Review from the Winter-1985 issue of the Computer Music Journal (MIT Press)

by Joseph Paul Taylor.

David Tudor gives an unvarnished piece of his mind on his latest recording. Tudor puts a lot of people off needlessly by insisting on heavy-metal volume levels at his concerts. Fortunately, with records we don't have this problem so we can enjoy Tudor in all his demented glory without worrying about endangering our hearing.

Side A of this disk is taken up with Pulsers, a kind of improvised duet by Tudor for himself and violinist Takehisa Kosugi. By monitoring and tweaking a system of analog electronics in real time, Tudor produces a very particular kindd of pulsed sound that gives the piece its character and its title. These sounds are vigourously rhythmic in the not-quite-metered, not-quite-unmetered way that only a network of free-running, intermodulating oscillators can be.

The sounds surge along in an oddly excited way. They are complex, even noisy, and although they seldom have even a hint of a specific pitch, their registers are always very clearly defined. This registral articulation is reinforced rhythmically: each band of sound has its own rhythmic personality that stands apart from, but clearly derives from the whole. Some sounds crackle like sparks, others wheeze and scratch, and still others wow and flutter like a shaken saw, but it's obvious that they're all the spawn of one big Frankenstein-monster patch that seems designed by Tudor to be only partly controllable.

To be precise, he doesn't control details at all. He controls the tempo (he adjusts it a couple of times at the beginning until he finds the right groove), and he controls the entrances and exits of various registral/rhythmic components, and he selectively makes these components sparse and syncopated or freight-train dominant at will. I think he even puts in a few accents now and then, and he can make the whole mass start and stop together, but what he doesn't do is play the local rhythms themselves. That's what his machine is for.

Kosugi's part is a violin line with heavy electronic doctoring, most prominently, a resonant filter sweeping automatically back and forth like a lazy wah-wah, and some very serious space echo. Kosugi's part is rather discreet in the mix, and if I understand the notes correctly, the sounds he plays (mostly simple pentatonic licks with wide glissandi) are fixed on tape, making actual performances of Pulsers into solos for Tudor, really. The problem with Kosugi's setup is that the primary rhythms one hears out of him are actually produced by the filter and the echo: the invariant mechanical ones.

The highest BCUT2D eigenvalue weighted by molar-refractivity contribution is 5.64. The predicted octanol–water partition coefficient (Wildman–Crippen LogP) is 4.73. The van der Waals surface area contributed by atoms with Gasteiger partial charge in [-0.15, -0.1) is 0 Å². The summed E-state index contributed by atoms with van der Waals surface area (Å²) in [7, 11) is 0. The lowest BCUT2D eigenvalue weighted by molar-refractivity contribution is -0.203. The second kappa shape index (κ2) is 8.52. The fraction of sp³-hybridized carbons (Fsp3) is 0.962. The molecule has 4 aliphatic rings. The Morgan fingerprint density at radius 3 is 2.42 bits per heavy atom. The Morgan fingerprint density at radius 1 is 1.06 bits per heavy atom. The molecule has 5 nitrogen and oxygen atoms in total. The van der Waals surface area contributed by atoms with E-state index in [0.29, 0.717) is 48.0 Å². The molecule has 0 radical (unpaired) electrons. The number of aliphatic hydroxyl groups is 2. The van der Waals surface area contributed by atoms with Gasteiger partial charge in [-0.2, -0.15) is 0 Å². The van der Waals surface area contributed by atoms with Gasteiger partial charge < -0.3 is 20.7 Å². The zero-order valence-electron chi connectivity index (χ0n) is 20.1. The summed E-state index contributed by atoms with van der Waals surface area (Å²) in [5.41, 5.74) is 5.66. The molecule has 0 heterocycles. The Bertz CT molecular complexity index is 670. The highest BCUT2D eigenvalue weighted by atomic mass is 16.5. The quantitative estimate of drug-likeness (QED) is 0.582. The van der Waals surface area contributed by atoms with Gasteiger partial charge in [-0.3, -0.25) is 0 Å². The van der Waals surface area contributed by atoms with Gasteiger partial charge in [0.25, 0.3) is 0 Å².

So Tudor controls the large-scale motion in his part, leaving the very prominent local rhythms to his system. Kosugi controls his phrase-length rhythms, obviously, but even they are somewhat over shadowed by the insistent regularity of his pedal-box effects, and in any case, whether he's on tape or not, there's not a whole lot of musical listening going on. So in the event, Tudor's scattershot electronic conga line simply doesn't go all that well with Kosugi's plaintive washes of sound.

In Untitled on the second side of the album, Tudor plays a patch that's absolutely free of oscillators and control voltages. Of course, we're hearing oscillations, but they come out of boxes that were never meant to sound this way, and I'm sure it's easy for a lot of people to see why. Tudor's Untitled proves the remarkable fact that in 1985 it's still possible for sounds in and of themselves to shock and grate on the nerves in a deeply disturbing way.

I used to mess around with ultra-rude sounds like this in my younger days, and I'm sure that this kaleidoscopic pastiche of ripping, tearing, monkey-shrieking, fingernail-on-the-blackboard din would have knocked my socks off when I was about twenty-one years old. Even now I really have to take my hat off to Tudor: he's perservered in these rocky fields into his fifties, and he's really brought this particular urge to its expressive pinnacle.

You know how people say "Oh yes, when such-and-such was premiered, people thought it was the ugliest thing they had ever heard, and now, of course we all see how beautiful it really is." Well, I'm absolutely positive you'll be able to play this record at a party in the year 2585, and everyone present will cringe in stunned dismay, except for a few hardy souls like ourselves who will throw back their heads and laugh at the sheer Zen lunacy of Tudor's sensibility.

Reviewed by Joseph Paul Taylor
New York, New York


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